Obviously, we have a quite a few other components to add (hard drives, add-in cards, etc).  But for now, I like to keep it simple for the burn-in process.  So how do we go about that?  For the basic hardware, there are two recommended steps.  Because memory is so important to FreeNAS, we have to make sure that our memory is in good working order.  For those of us purchasing used hardware, this is especially critical.  Once we have the memory tested, we will then test out our CPU’s to make sure that they are functional and to take a look at the temperatures.

So how do we do this?  You can download utilities like memtest86+ or cpustress and boot up directly using those tools.  But, being that I’m averse to additional work that has already been done by someone else, I just downloaded the latest Ultimate Boot CD.  This comes with a mega-ton of tools including the two I need to start with:  memtest86+ and cpustress.

You can download the ISO here.  Once you have downloaded the ISO, you have two choices.  You can use one of my favorite tools, Rufus, to burn the ISO to a USB thumb drive.  Then you can just boot from the thumb drive.  Your second option is the preferred option.  Hopefully you purchased server-class hardware for your FreeNAS box and that hardware has IPMI and Remote KVM.  If so, then you will likely be able to mount the ISO over the network and easily boot from the virtual media.  This is the option I went for.

My Supermicro board even has two options for this option (options on top of options!).  You can do this through the IPMI interface and mount an ISO from a share or you can use the iKVM to mount the ISO.  Connect to your server with iKVM and select Virtual Media and then Virtual Storage.


Switch to the CDROM&ISO tab, select ISO File from the drop-down, and click Open Image:


Select the ultimate boot CD image name and click Open:


Finally click Plug In:


Once we reboot (or boot up, if you have no other OS installed, it should just boot right in):


We’ll go down to Memory and select Memtest86+:


Memtest86+ is a somewhat newer release of a really old memory testing utility I have used for over a decade: Memtest86.  This release takes the older code and brings support for newer hardware and fixes a number of bugs.  Even still, it is pretty old.  It also takes a long…long time to run with 256GB of memory.  So I ran a single pass to start:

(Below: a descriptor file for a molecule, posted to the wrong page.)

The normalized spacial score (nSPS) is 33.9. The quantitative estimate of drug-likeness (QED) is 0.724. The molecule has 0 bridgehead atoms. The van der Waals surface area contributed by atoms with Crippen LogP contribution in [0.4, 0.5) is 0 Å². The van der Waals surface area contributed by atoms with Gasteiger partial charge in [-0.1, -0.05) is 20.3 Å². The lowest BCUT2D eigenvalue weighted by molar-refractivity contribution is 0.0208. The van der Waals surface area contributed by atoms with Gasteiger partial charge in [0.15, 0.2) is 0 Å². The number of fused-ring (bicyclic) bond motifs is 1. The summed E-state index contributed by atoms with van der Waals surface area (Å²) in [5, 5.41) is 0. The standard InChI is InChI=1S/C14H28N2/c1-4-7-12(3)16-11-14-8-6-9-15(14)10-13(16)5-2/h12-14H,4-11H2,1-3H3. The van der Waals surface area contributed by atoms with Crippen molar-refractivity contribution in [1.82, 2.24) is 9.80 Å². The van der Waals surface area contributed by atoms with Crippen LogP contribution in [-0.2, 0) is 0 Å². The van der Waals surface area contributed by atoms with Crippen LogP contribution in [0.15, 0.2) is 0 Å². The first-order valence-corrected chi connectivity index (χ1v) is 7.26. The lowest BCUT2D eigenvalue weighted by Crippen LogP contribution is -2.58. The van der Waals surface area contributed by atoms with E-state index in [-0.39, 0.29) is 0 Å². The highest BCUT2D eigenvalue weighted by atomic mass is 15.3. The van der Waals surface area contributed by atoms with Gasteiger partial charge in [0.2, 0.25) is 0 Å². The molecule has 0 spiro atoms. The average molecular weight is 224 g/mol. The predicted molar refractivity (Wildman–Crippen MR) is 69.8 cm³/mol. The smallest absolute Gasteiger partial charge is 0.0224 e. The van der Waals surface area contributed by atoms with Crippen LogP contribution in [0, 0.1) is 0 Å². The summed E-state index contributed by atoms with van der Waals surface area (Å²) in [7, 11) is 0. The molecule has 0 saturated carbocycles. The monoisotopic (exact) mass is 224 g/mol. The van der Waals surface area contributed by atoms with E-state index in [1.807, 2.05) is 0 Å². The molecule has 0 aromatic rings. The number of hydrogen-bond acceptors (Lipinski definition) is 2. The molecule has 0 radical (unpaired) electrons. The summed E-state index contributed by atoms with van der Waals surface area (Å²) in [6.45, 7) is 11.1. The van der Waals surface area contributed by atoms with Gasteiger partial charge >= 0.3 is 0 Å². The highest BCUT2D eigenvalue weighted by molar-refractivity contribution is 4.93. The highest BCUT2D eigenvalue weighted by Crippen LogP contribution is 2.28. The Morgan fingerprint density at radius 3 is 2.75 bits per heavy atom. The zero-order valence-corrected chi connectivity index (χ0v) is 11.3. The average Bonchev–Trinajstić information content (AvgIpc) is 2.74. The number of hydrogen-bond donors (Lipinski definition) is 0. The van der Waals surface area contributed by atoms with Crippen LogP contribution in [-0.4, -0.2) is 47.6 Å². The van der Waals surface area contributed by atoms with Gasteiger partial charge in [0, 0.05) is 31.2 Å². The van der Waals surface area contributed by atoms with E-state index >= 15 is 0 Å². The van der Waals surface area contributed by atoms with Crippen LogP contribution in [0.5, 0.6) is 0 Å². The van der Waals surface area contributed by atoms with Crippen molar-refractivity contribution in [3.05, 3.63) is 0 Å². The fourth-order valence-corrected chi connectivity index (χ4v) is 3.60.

Once that first pass completed (roughly 24 hours), I focused in on stressing my CPU’s.  For this I used cpustress, also included in the Ultimate Boot CD.  I’m less familiar with this stressing tool, as I’ve always been more Windows focused and used tools like Prime95 for this purpose.  Again we boot into the Ultimate Boot CD:


This time we’ll select CPU and then CPUstress:


CPUstress should start up automatically:


This gives us one more menu…I just went with option 1:


Overall, it seems to work pretty well:


Now with that running lets take a look at the CPU temps:


The temps look pretty good for running wide open.  There appears to be headroom for the additional heat that will be generated by the hard drives that will be added to the system.  So how does power usage look?


The numbers look pretty good here.  Again…no drives, so this number will go up considerably by the time we are completely done.  I burned the CPU’s in for a little over 24 hours and then went back to Memtest86+.  I ran that for roughly four more days with no errors.  That’s all for today.  In our next post we’ll finally load up FreeNAS, get our controllers ready to go, and burn in our hard drives.